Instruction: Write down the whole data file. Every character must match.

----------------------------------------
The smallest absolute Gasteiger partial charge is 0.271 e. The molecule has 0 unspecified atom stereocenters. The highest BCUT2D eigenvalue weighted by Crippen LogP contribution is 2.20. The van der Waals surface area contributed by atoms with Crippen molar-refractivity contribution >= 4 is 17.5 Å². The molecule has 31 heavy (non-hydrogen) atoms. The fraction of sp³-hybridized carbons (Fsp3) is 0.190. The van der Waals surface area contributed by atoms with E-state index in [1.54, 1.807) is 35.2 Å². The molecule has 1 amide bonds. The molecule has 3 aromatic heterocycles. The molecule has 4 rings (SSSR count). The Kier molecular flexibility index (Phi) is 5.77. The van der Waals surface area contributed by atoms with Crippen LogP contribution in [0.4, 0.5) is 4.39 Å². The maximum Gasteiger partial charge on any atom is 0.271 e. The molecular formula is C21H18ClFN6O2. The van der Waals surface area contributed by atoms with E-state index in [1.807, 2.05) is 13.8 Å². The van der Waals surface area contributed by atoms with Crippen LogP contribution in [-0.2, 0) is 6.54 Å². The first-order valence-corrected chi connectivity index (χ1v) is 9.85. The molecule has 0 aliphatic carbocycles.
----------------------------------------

The smallest absolute Gasteiger partial charge is 0.271 e. The molecule has 0 unspecified atom stereocenters. The highest BCUT2D eigenvalue weighted by Crippen LogP contribution is 2.20. The van der Waals surface area contributed by atoms with Crippen molar-refractivity contribution >= 4 is 17.5 Å². The molecule has 31 heavy (non-hydrogen) atoms. The fraction of sp³-hybridized carbons (Fsp3) is 0.190. The van der Waals surface area contributed by atoms with E-state index in [1.54, 1.807) is 35.2 Å². The molecule has 1 amide bonds. The molecule has 3 aromatic heterocycles. The molecule has 4 rings (SSSR count). The Kier molecular flexibility index (Phi) is 5.77. The van der Waals surface area contributed by atoms with Crippen LogP contribution in [0.4, 0.5) is 4.39 Å². The maximum Gasteiger partial charge on any atom is 0.271 e. The molecular formula is C21H18ClFN6O2. The van der Waals surface area contributed by atoms with E-state index in [1.807, 2.05) is 13.8 Å². The van der Waals surface area contributed by atoms with Crippen LogP contribution in [-0.2, 0) is 6.54 Å². The first-order valence-corrected chi connectivity index (χ1v) is 9.85. The molecule has 0 aliphatic carbocycles.